She sat down and I hadn't realized she had been speaking to me until her expression changed. She looked concerned. I chewed on my nails. Nervous tic. Fiddled with my phone and ignored your messages exclaiming for me to leave you “the FUCK alone, please!” and to talk to someone else locally, anyone. You'd contacted me since that night or maybe I had just imagined that it was you instead of it being someone else. Maybe you hadn't even called me at all too.


Maybe I was crazy...?


“How are you doing today?” My therapist kindly asked. I didn’t respond. I was in some strange visceral trance, occupying a headspace that was disturbingly solely populated by you. Population: You. Only you.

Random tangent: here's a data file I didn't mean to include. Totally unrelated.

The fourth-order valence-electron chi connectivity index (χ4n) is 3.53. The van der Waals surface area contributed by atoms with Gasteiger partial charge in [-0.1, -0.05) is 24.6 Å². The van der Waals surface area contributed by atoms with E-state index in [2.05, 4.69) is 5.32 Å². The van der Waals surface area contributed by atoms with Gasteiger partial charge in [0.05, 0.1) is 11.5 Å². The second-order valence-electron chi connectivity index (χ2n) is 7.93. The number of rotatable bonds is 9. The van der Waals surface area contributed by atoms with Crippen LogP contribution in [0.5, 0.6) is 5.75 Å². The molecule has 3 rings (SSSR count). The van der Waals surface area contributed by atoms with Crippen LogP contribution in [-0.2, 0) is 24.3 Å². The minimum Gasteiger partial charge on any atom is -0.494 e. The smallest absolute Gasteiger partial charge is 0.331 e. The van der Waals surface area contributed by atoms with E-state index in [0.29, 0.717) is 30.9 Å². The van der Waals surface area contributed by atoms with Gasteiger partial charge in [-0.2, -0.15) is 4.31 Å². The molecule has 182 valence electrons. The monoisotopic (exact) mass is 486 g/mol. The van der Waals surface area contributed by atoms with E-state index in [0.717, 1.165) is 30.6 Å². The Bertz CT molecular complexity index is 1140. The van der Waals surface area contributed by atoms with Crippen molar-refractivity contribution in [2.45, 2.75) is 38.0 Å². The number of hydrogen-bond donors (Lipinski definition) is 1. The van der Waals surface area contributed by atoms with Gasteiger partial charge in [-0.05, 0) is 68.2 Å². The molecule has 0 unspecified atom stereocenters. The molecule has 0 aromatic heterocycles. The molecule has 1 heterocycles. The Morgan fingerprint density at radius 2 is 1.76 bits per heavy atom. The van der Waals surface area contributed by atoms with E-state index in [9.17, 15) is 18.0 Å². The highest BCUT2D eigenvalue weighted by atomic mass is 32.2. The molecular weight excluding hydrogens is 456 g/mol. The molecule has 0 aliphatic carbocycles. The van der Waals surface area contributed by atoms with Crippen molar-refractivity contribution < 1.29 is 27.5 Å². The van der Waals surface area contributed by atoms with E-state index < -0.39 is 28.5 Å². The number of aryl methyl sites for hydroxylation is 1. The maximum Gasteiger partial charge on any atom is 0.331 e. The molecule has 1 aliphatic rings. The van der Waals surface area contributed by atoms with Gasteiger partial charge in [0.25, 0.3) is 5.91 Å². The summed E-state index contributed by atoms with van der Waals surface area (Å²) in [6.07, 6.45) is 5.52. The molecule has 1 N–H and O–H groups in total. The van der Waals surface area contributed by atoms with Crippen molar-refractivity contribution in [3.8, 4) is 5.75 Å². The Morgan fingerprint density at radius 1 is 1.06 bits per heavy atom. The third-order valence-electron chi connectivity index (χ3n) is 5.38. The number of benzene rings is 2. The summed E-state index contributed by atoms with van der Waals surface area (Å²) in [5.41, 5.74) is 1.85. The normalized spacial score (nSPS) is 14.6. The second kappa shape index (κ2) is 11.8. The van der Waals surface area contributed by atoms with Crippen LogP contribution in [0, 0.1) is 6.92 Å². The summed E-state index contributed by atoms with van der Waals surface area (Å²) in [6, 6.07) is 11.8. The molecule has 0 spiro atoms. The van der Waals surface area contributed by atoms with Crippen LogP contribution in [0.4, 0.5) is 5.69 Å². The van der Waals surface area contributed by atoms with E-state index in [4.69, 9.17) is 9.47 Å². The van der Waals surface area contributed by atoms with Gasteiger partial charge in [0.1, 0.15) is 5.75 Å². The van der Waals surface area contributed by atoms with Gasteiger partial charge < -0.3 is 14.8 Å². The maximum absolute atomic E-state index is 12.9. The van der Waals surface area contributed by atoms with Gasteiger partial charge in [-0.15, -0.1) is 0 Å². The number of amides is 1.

My therapist called my name afterward. It was always the same greeting. It always began the same way. There was usually a hug at the end of every session. I always sat with my hands clasped tightly as if I was in an hour-long prayer meditation that I didn't want to be in. This time my legs shook, first my left, then my right. I kept chewing the skin off of my lips. I laced my fingers together then steepled them like they were a thin towering spire. My therapist watched me and crossed her legs, I saw a peak of a russet-colored boot beneath her teal colored skirt. She had on a white blouse with cream colored buttons. Five. My grip tightened, fingers overlapped each other.